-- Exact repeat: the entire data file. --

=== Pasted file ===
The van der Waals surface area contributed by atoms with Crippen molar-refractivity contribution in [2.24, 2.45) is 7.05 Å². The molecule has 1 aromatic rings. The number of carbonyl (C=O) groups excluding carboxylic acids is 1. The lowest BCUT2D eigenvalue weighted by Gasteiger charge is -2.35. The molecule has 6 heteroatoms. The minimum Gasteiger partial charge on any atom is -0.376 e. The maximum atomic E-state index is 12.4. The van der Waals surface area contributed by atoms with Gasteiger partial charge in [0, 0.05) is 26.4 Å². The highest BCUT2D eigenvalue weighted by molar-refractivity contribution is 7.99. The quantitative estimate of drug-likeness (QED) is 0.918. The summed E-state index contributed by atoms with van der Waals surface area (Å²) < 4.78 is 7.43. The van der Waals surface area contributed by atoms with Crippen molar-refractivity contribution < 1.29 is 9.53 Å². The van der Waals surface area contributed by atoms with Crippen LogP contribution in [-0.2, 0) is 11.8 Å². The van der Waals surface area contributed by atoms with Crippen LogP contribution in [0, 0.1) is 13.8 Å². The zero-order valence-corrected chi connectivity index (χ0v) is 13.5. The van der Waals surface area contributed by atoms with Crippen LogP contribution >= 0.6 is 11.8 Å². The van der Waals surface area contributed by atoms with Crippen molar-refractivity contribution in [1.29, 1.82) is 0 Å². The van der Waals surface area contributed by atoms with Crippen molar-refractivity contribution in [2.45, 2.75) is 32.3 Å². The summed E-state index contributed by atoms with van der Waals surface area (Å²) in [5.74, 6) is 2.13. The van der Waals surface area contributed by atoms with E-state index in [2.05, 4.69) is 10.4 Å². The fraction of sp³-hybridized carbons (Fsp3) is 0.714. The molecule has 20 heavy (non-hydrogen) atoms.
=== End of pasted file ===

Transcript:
The van der Waals surface area contributed by atoms with Crippen molar-refractivity contribution in [2.24, 2.45) is 7.05 Å². The molecule has 1 aromatic rings. The number of carbonyl (C=O) groups excluding carboxylic acids is 1. The lowest BCUT2D eigenvalue weighted by Gasteiger charge is -2.35. The molecule has 6 heteroatoms. The minimum Gasteiger partial charge on any atom is -0.376 e. The maximum atomic E-state index is 12.4. The van der Waals surface area contributed by atoms with Gasteiger partial charge in [0, 0.05) is 26.4 Å². The highest BCUT2D eigenvalue weighted by molar-refractivity contribution is 7.99. The quantitative estimate of drug-likeness (QED) is 0.918. The summed E-state index contributed by atoms with van der Waals surface area (Å²) < 4.78 is 7.43. The van der Waals surface area contributed by atoms with Crippen molar-refractivity contribution < 1.29 is 9.53 Å². The van der Waals surface area contributed by atoms with Crippen LogP contribution in [-0.2, 0) is 11.8 Å². The van der Waals surface area contributed by atoms with Crippen LogP contribution in [0, 0.1) is 13.8 Å². The zero-order valence-corrected chi connectivity index (χ0v) is 13.5. The van der Waals surface area contributed by atoms with Crippen LogP contribution >= 0.6 is 11.8 Å². The van der Waals surface area contributed by atoms with Crippen molar-refractivity contribution in [1.29, 1.82) is 0 Å². The van der Waals surface area contributed by atoms with Crippen molar-refractivity contribution in [2.45, 2.75) is 32.3 Å². The summed E-state index contributed by atoms with van der Waals surface area (Å²) in [5.74, 6) is 2.13. The van der Waals surface area contributed by atoms with E-state index in [2.05, 4.69) is 10.4 Å². The fraction of sp³-hybridized carbons (Fsp3) is 0.714. The molecule has 20 heavy (non-hydrogen) atoms.